The 2003 television remake of The Lion in Winter was directed by Andrei Konchalovsky and starred Glenn Close and Patrick Stewart. It premiered on Showtime Network and Hallmark Entertainment over the course of two nights. Generally, the film was well-received critically, with Close’s performance in particular being praised. The film won an Emmy Award for Outstanding Costumes – Miniseries, Movie, or Special, and Close won a Golden Globe and a SAG Award for Outstanding Female Actor - Television Movie or Miniseries. The film holds a 7.2/10 rating on IMDb, in comparison to the original’s 8.2/10 rating.The most resounding criticism came from the fact that it simply was not the original. Stewart and Close delivered marvelous performances, but they were consistently in the shadows of O’Toole and Hepburn. Stewart in particular was criticized for not getting as impassioned or gruff as O’Toole in the role of King Henry. Worth noting, however, is the addition of a prologue scene that shows the end of the Eleanor’s revolt as well as her imprisonment. This gives the TV remake a more cinematic quality to it. Furthermore, it adds a certain depth to Eleanor’s character as a respected warrior and noblewoman, as all the guards bow to her when she’s escorted to jail. This, when juxtaposed with Katherine Hepburn’s entrance, adds a certain gravitas to the character. The script itself contains several historical inaccuracies. Henry did not have Christmas at Chinon in 1183. While there are rumors that Richard the Lionheart did have sexual relations with men, there’s little evidence that he had any sort of relationship with Philip. Alais did live with the royal family, but there is little historical evidence that she was Henry’s mistress. Finally, the dialogue itself contains several anachronisms. On the subject of historical accuracy, however, James Goldman said, "The Lion In Winter is only apparently historical . . . it is a comedy but not the kind we're used to seeing . . . it wants to be a vision of the world with tears but without tragedy, with passion, pain and funny things all caught in bright clear comic light." While the film may be historically inaccurate, Goldman was attempting to capture the essence of the family dynamic between Henry, Eleanor, and their three sons.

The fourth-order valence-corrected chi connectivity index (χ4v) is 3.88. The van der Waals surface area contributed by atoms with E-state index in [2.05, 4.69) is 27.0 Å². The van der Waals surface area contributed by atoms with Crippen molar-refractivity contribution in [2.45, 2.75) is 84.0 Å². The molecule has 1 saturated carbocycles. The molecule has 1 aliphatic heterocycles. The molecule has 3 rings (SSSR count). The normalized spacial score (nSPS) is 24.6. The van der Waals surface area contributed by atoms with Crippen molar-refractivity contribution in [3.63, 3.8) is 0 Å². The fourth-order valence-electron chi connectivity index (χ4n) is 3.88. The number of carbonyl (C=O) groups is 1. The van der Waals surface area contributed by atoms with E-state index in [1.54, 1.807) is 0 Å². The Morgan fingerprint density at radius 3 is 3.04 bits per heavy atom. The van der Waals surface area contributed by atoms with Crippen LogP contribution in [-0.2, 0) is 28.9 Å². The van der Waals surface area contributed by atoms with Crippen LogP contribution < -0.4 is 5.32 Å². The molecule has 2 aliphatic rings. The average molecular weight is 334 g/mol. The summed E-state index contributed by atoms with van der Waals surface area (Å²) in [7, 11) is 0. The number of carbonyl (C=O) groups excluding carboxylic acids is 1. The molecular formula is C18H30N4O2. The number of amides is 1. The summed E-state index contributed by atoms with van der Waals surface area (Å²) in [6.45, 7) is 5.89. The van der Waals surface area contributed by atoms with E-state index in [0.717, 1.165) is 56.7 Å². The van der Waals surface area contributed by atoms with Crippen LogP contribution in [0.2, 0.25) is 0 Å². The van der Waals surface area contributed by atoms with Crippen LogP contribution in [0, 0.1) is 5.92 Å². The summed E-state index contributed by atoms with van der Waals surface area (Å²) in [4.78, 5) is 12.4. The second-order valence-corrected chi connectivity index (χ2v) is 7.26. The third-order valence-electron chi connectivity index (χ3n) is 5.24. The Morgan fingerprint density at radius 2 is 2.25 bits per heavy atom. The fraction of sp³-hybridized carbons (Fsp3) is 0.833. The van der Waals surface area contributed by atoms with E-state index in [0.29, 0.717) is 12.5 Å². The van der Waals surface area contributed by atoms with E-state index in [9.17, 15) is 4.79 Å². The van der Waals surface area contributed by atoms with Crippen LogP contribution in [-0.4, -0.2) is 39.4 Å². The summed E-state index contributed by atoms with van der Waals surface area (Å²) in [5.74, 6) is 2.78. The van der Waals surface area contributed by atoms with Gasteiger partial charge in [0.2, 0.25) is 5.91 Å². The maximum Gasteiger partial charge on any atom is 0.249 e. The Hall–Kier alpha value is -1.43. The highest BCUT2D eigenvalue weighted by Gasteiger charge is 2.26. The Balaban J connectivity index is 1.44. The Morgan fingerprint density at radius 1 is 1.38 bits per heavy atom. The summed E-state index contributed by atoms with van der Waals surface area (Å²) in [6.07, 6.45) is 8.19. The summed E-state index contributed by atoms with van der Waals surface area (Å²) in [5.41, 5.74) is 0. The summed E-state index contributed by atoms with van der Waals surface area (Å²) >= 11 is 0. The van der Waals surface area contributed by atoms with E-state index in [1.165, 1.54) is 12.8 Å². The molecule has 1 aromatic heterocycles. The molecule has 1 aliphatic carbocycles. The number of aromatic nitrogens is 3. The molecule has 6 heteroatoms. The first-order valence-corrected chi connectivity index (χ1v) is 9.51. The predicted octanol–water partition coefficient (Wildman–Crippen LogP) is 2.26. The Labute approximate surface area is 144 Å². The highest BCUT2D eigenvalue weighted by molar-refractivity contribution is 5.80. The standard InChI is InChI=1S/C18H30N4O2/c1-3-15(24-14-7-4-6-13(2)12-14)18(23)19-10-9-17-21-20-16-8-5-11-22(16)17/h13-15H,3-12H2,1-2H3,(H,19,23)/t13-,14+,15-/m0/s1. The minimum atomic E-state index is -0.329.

December 26, 2003 (TV miniseries premiere)
Showtime Networks (2003 TV miniseries)
High Middle Ages (c. 1000-1300)
Moving Image Item Type Metadata
167 minutes (2003 TV miniseries)
Joseph E. Levine
Jane C. Nusbaum
2003 TV miniseries
Andrei Konchalovsky (2003 TV miniseries)